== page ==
This concealed alley and courtyard in Soho looks like a twee cottage courtyard that’s been around for decades but is actually a fairly recent conversion because until 2010 most of the cafes that now fill the space were garages for cars.
It’s also a bit confusing namewise.
Officially, Smith’s Court is the open passage running off Great Windmill Street and the courtyard at the end. There’s also a covered passage linking the courtyard to busy Brewer Street which is the main entrance used by pedestrians. However, that covered passage is officially called Farriers Passage.
For simplicity, I will deal with them together as today they form the same development.
Smith’s Court appears to have been built along with the development of the area, and shows up clearly marked on John Roque’s map of 1746. The name leaves little to the imagination, and yes it was a backspace for stables and smithies. Likewise, the adjoining Farriers Passage is a reference to the shoeing of horses.
Trawling old maps shows that structurally, hardly anything changed from when Smith’s Court was first built right up to recent times.
Horsey affairs carried on right up to the advent of the motorcar, and a look at Goad’s Insurance maps shows that in the 1880s, the south side of the main alley was still lined with stables, while the north side, which has today been fenced off was a “Hospital for horses” At the end of the alley, where today there’s a big sign for the shops was a shed for carts. And inside the courtyard, the space was mainly occupied by cabinet makers and leather workers.
While the usage has changed over the centuries, the street and alley layout is largely unchanged and a good 300 years old.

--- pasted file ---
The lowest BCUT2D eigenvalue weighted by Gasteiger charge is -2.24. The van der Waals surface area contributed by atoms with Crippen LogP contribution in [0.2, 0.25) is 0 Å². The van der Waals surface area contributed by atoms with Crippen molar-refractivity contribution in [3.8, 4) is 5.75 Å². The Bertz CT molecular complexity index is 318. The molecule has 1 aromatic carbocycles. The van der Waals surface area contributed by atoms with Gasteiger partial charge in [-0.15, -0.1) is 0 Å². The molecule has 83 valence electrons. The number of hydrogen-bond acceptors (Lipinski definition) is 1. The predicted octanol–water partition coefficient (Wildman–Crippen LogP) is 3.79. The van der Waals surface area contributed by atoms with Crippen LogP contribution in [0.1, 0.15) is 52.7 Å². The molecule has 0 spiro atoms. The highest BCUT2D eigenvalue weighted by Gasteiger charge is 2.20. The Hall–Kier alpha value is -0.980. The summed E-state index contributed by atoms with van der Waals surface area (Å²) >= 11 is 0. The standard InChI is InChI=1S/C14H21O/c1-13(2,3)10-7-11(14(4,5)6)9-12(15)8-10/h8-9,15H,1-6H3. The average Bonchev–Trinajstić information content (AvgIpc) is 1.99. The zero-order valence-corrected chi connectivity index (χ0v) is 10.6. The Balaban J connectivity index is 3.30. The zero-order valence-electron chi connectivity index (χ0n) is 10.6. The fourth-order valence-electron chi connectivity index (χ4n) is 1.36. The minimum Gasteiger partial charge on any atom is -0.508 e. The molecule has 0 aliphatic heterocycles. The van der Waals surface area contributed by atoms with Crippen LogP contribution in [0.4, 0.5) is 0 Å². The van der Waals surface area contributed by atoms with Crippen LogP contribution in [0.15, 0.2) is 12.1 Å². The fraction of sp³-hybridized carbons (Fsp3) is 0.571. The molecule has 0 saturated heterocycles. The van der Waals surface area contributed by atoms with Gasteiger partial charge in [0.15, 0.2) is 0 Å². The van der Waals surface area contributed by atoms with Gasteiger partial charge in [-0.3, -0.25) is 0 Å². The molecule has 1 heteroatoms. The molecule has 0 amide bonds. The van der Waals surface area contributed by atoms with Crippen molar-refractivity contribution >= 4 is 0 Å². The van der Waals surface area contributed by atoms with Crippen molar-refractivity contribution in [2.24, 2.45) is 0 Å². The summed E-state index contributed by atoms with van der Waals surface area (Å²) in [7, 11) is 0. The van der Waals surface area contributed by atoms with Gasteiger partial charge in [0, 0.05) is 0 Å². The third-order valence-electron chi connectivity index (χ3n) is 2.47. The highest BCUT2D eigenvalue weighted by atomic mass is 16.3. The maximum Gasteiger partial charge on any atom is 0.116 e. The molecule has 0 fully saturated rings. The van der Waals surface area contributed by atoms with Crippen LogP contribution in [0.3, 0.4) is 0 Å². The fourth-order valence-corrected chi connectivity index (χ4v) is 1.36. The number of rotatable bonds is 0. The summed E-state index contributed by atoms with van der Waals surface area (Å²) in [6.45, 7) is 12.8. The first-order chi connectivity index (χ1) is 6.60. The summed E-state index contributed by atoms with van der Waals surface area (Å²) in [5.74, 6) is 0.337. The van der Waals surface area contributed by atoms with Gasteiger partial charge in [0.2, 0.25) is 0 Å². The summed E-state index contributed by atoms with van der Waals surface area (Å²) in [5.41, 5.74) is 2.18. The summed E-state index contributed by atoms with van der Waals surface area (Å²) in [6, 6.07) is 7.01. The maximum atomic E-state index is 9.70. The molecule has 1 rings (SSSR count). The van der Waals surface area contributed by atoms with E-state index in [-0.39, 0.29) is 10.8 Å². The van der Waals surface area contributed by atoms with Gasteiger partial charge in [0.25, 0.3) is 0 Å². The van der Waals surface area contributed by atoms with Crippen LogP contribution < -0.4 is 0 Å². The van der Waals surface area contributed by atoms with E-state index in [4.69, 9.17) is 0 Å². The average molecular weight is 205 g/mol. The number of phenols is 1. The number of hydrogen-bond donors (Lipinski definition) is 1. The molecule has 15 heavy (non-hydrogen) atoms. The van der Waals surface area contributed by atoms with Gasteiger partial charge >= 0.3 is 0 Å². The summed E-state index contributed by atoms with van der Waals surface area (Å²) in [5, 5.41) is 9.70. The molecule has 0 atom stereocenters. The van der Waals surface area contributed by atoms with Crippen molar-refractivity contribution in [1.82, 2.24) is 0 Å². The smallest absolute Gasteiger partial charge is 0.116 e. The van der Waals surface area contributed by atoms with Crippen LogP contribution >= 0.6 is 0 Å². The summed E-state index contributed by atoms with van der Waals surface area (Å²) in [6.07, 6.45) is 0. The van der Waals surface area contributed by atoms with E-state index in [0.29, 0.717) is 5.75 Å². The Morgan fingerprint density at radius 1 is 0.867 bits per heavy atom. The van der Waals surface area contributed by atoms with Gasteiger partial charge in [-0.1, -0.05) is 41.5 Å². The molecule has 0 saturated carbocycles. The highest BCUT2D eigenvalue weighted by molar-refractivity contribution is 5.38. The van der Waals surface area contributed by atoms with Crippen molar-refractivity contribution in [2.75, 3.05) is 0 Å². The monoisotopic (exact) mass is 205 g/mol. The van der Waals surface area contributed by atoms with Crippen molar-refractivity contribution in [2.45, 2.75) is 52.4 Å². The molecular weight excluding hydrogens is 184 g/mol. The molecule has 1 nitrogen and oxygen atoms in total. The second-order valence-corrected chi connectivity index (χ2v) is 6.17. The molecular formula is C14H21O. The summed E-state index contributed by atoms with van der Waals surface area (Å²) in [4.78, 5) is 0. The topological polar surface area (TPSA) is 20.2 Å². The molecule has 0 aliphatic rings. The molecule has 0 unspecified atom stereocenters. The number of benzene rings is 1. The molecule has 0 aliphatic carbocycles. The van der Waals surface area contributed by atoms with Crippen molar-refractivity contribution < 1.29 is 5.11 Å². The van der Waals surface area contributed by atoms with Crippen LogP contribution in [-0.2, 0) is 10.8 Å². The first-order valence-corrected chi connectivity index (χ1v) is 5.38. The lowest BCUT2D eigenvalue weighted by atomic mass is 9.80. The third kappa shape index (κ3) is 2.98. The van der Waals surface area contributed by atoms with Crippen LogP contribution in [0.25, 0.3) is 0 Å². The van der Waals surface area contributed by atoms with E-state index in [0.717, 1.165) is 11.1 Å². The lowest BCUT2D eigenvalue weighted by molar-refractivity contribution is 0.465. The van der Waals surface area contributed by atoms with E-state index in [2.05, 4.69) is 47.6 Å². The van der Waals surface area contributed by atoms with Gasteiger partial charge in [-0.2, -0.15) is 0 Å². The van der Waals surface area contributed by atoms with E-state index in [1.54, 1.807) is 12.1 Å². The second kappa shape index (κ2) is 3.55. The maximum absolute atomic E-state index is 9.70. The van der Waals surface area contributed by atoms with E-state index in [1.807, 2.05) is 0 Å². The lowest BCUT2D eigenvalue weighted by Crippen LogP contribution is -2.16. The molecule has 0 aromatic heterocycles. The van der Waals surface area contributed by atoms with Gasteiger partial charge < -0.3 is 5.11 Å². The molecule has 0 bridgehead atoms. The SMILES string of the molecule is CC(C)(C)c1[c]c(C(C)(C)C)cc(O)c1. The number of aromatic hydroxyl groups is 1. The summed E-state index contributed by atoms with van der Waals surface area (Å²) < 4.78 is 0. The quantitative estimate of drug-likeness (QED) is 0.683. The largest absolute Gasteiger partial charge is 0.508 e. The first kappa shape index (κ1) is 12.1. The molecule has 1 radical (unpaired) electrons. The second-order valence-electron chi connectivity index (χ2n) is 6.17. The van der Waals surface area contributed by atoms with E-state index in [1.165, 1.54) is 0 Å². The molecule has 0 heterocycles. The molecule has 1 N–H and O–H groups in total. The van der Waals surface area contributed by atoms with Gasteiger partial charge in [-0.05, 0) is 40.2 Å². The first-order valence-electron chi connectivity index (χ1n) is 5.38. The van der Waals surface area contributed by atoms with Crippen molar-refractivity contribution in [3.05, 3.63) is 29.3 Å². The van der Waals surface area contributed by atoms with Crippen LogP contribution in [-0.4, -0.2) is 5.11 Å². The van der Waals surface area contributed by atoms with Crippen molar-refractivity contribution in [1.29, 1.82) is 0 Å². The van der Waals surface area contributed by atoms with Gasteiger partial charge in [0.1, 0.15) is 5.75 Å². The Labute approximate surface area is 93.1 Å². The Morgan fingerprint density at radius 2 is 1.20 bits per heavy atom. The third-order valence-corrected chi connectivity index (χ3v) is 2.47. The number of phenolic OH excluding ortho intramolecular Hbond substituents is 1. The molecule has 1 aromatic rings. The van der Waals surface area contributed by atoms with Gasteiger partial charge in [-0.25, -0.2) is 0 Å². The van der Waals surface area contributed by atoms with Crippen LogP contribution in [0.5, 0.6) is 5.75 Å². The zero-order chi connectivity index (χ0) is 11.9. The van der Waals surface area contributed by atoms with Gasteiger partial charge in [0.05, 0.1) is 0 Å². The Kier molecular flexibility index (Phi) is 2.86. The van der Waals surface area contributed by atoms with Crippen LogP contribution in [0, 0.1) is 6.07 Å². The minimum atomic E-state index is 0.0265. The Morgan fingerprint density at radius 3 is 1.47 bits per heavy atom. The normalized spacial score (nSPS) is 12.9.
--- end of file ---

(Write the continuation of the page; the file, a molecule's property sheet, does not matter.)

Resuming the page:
One use that has fortunately fallen out of favour cropped up in 1968 when a suspected police informer was attacked by criminal gangs and was found in one of the garages nailed to the wall. He survived somehow.
Although it’s a recent conversion from garages into cafes, the attempt to do the work actually dates all the way back to 1993 when planning permission was granted for the conversion work. That was withdrawn in 2002 though after problems with the plans emerged.
The property owner was back again in 2010 with an amended design, which is what we have today. Most of the changes were to deal with anti-social behaviour in the area, so the courtyard now has lockable gates, and the recess on the open alley that had been the old horse hospital and was now used as a motorbike park, and at night a dark nook for illicit nookie, has been fenced off.
The courtyard was repaved with york-stone and the new shops fronted with muted wood decorations to give it that cottagey feel. Do look in one corner where an old iron spiral staircase has been retained and looking marvellous for it.
While all very nice, one change that irks me is the moving of the apostrophe.
The alley and courtyard’s official name is Smith’s Court, and that’s always been its name, but the developer has decided to call it Smiths’ Court, so it’s no longer a court owned by the Smiths, but a court that belonged to lots of people called Smith.